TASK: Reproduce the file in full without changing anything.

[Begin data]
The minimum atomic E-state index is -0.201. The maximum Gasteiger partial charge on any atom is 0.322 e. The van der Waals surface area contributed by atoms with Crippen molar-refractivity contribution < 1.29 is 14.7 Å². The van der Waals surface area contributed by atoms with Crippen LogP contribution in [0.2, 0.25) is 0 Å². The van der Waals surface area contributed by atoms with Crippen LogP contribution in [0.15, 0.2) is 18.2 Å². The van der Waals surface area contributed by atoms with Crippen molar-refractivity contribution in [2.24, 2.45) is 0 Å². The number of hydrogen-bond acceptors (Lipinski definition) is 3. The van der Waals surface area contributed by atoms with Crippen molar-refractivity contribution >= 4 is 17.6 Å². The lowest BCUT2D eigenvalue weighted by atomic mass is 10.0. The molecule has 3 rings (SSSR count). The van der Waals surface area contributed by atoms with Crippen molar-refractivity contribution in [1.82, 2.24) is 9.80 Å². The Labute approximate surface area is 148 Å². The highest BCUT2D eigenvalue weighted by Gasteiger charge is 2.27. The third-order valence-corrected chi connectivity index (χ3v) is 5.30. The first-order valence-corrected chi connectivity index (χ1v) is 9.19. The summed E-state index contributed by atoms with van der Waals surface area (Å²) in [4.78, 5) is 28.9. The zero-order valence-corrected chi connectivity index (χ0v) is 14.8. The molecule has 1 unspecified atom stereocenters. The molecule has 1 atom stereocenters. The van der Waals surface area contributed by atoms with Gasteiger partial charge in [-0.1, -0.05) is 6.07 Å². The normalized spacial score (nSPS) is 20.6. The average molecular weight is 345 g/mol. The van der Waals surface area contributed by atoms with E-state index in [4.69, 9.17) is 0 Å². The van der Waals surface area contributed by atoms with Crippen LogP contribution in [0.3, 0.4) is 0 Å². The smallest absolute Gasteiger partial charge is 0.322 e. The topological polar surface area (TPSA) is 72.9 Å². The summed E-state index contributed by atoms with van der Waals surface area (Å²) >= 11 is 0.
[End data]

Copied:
The minimum atomic E-state index is -0.201. The maximum Gasteiger partial charge on any atom is 0.322 e. The van der Waals surface area contributed by atoms with Crippen molar-refractivity contribution < 1.29 is 14.7 Å². The van der Waals surface area contributed by atoms with Crippen LogP contribution in [0.2, 0.25) is 0 Å². The van der Waals surface area contributed by atoms with Crippen LogP contribution in [0.15, 0.2) is 18.2 Å². The van der Waals surface area contributed by atoms with Crippen molar-refractivity contribution in [2.24, 2.45) is 0 Å². The number of hydrogen-bond acceptors (Lipinski definition) is 3. The van der Waals surface area contributed by atoms with Crippen molar-refractivity contribution >= 4 is 17.6 Å². The lowest BCUT2D eigenvalue weighted by atomic mass is 10.0. The molecule has 3 rings (SSSR count). The van der Waals surface area contributed by atoms with Crippen molar-refractivity contribution in [1.82, 2.24) is 9.80 Å². The Labute approximate surface area is 148 Å². The highest BCUT2D eigenvalue weighted by Gasteiger charge is 2.27. The third-order valence-corrected chi connectivity index (χ3v) is 5.30. The first-order valence-corrected chi connectivity index (χ1v) is 9.19. The summed E-state index contributed by atoms with van der Waals surface area (Å²) in [4.78, 5) is 28.9. The zero-order valence-corrected chi connectivity index (χ0v) is 14.8. The molecule has 1 unspecified atom stereocenters. The molecule has 1 atom stereocenters. The van der Waals surface area contributed by atoms with Gasteiger partial charge in [-0.1, -0.05) is 6.07 Å². The normalized spacial score (nSPS) is 20.6. The average molecular weight is 345 g/mol. The van der Waals surface area contributed by atoms with E-state index in [4.69, 9.17) is 0 Å². The van der Waals surface area contributed by atoms with Crippen LogP contribution in [0.3, 0.4) is 0 Å². The smallest absolute Gasteiger partial charge is 0.322 e. The topological polar surface area (TPSA) is 72.9 Å². The summed E-state index contributed by atoms with van der Waals surface area (Å²) >= 11 is 0.